I first noticed targeted online ads following me around the web about a year ago. If you know me, you know I’m a huge fan of the band Phish (and what that says about me, I’ll leave for you to decide). One day as I was taking my usual morning journey through online news, it finally dawned on me that banner ads advising me of the band’s upcoming summer tour were actually following me around the web.
Phish ads cropped up on news websites as diverse as the New York Times, Slate, the Wall Street Journal, and several more of my usual haunts. Everywhere I turned, there was the same ad, exhorting me to purchase tickets for Phish’s summer tour. It was if my web browser had gotten a tattoo without telling me about it.
So here’s an advertisement, purportedly tailored to my interests as defined by my web browsing history, which Google had helpfully tracked for me. Pretty cool, right? I should be delighted that I don’t have to look at web ads that hold no interest for me. Google is encasing me inside a virtual cocoon, in which the only ads I’ll see are ones that reinforce my personality, my interests and my worldview.
There’s only one problem: The Phish ad was actually irrelevant to me because I had already purchased tickets for the summer tour. That’s what Phish fans do. I’d venture that most of the consumers Google had identified as likely targets for the ad were serious phans who had already spent their money. So for the band, the ad was money wasted preaching to the choir.
That’s the problem with spending money on targeted web advertising. All search engines know is what you’re interested in; they have no idea what you’ve done.
Now imagine an ad served to me based on my actual transaction history, rather than just my browsing habits. How much more relevant and valuable would such an ad be? “We know you just purchased tickets to Phish—did you know that My Morning Jacket is coming to your town this summer?”
It’s the ability to serve up an ad that delivers value by expanding my opportunities, rather than one that restricts opportunity based on an insufficient view of my behavior that separates loyalty marketing from targeted advertising.
Factor in my annoyance that at no point did I opt-in to this service, which provides useless ads that I didn’t ask for, and you’ve got a formula for an egregious waste of marketing dollars. There’s a subtle but important difference between being served ads on Google’s site, where I’m explicitly asking to use their service, and being served ads on a third party web site that are creepily stalking me based on data collected from my personal browsing history.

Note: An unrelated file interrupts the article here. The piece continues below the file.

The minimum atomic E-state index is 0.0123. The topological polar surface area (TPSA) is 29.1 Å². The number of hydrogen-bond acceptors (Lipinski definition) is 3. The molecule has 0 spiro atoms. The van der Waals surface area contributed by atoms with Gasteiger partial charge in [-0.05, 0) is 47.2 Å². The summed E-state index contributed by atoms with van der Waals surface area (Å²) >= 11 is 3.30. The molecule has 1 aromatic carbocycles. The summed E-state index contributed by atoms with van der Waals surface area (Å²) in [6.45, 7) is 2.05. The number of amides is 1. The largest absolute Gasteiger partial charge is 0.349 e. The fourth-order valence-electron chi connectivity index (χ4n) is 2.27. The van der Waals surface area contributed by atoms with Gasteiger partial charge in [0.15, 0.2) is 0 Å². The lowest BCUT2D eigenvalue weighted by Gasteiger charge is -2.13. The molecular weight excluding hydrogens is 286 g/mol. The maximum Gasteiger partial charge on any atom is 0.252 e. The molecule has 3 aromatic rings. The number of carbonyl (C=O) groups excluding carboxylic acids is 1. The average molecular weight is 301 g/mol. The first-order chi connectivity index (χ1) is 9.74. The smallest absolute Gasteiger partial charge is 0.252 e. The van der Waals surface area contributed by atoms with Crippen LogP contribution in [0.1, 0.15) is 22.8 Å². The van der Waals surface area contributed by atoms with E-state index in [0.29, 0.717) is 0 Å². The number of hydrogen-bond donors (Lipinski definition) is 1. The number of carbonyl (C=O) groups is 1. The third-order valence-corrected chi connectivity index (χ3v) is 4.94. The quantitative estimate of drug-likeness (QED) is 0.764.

Don’t get me wrong: I respect Google’s right to make money for providing me access to their awesome search tools. I’d much rather be sold to advertisers than have to pay a monthly fee to search. But in this case, the Phish ad hits the bad-marketing trifecta: It violates my privacy, it delivers no value, and it reeks of faux relevance.
Google makes it clear from time to time that they can represent the most efficient channel for targeted marketing spending by brands, large and small. Sometimes it sounds as though they are planning to complete with my business: Building customer loyalty through the use of customer data, and helping their clients build strong relationships based on trust, value, and the transparent exchange of information.
Only in this case, the ad breaches my trust, offers no value and is based on data that provides them only a cursory view of me as an individual. Google should probably know better and has a gap to close if they are to fulfill market expectations as a preferred marketing channel.
Might I humbly suggest they look towards Amazon to see how the online retailer has improved its use of the collaborative filter? When introduced, it behaved similar to the Google ads of today, but over time has evolved to operate with more sophistication.
Phish is a rock band; you can forgive them for not getting it. But Google should.